This past weekend I attended Diaspora Demo Day, the inaugural startup competition organized by the people at TipHub and held at the World Bank in Washington, D.C.. The day was not without its hiccups but for a first-time event really exceeded my expectations.
As the name implies, Diaspora Demo Day is an event where the best companies founded by Africans or targeting Africa are invited to pitch their concepts to an audience of attendees and esteemed judges (which included myself). Oddly, the judges didn’t judge anything, the audience choose the ‘winners’, we were there just to offer our opinion’s and advice on each companies presentation and business model. However, as the founder of The Appfrica Fund, the trip helped me survey new investment opportunities.
Overall, I was impressed by the quality of pitches but three really stood out when rated on three criteria: the organization of the deck, their ability to succinctly explain their business, and the viability of their business. Here they are in no particular order:
1. Hello Tractor
Description – A company that combines software with hardware to build affordable ‘smart tractors’ that they sell to small scale farmers in rural parts of Nigeria (and later the rest of Africa). I like to call them ‘the Tesla of tractors’.
Opportunity – As pointed out in the majority of the African continent is touched by the agricultural sector. This is huge market and getting even bigger as more of the world comes to depend upon Africa’s exports.
Risks – What business are these guys in? Are they making and selling hardware or software? Are they in the business of financing farming equipment or selling to third-parties who can handle distribution? I think the fact that they (seemingly) are trying to do it all is a huge potential risk for the company.
2. Tastemakers Africa*
Description – TSTMKRS Africa is like Jetsetter.com meets Lonely Planet meets Conde Nast. It focuses on style and exclusivity. Travel in Africa has been done to death, but a focus on luxury experiences and hip nightlife in Africa (Sub-Saharan Africa, specifically) feels fresh and timely.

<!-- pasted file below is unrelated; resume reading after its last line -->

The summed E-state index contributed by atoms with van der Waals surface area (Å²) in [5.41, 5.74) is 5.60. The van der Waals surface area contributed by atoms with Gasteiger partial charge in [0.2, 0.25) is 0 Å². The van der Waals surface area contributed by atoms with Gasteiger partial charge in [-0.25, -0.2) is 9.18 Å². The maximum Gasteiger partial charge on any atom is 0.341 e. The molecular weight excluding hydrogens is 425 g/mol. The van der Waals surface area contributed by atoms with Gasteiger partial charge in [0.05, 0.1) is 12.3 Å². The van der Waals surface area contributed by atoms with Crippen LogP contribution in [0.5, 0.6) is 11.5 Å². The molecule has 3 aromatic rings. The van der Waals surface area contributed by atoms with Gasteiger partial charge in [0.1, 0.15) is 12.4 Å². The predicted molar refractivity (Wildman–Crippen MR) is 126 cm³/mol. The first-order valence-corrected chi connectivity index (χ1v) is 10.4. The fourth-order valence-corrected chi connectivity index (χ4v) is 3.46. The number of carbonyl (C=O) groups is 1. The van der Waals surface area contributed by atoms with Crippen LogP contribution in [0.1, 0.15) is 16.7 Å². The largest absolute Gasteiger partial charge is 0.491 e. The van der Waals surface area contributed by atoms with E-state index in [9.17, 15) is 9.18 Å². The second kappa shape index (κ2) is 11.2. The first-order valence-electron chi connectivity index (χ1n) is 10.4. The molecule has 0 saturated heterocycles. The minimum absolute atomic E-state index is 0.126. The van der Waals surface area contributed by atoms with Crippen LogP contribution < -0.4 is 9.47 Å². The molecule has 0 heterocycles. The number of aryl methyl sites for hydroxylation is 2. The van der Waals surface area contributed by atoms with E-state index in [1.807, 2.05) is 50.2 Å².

Opportunity – The African continent has some 300 million people rapidly ascending into the middle class which means expendable income and free time. Where will they spend that money? They increasingly don’t want to live like their parents and grandparents who came from rural parts, rather they want to live the lives portrayed in shows like An African City or any number of Western pop culture shows and music videos. Likewise, millennials around the world do not travel like their parents. They want to meet people, have a great time clubbing (no matter where they are on the planet), and enjoy the finer things. My prediction is that African countries become the home of the world’s next *must* visit travel destinations…because, well, have you been to Europe lately?
Risks – Although travel trends are rapidly changing, public perception and bias against the African continent (and its people) is a much tougher enemy to conquer. Tastemakers biggest risk is that it’s too early to market and that the world may not be ready for that penthouse vacation suite in Kenya for another 20 years.
Description – Like Scottrade for the Nigerian stock market. Buy, sell, and manage a portfolio of listed Nigerian companies.
Opportunity – Of the 22 stock exchanges on the continent, the Nigerian Stock Exchange is one of the most vibrant and attractive. By focusing on Nigeria first, Afritrade have ensured that they have both demand for their product and a healthy supply of inventory (attractive stocks) to sell.
Risks – Afritrade is in a great space. Africa’s private equity markets are screaming for more efficiency, transparency and accessibility. However, it’s going to be a long haul to get there. Right now users of their product have to essentially be savvy investors in the NSE already. They need a broker, they need to do their own due-diligence, they need to have navigated the countries regulatory framework etc. If AfriTrade can figure out how to make all of this “push button” simple then they are a clear winner with a huge advantage. If they can’t there’s still an opportunity to be a niche product for savvy investors.
* I’m currently an advisor to, and a potential investor in, Tastemakers Africa. Other portfolio companies in attendance were Market Atlas (via my other fund) and Upstream Analytics (which couldn’t make the event).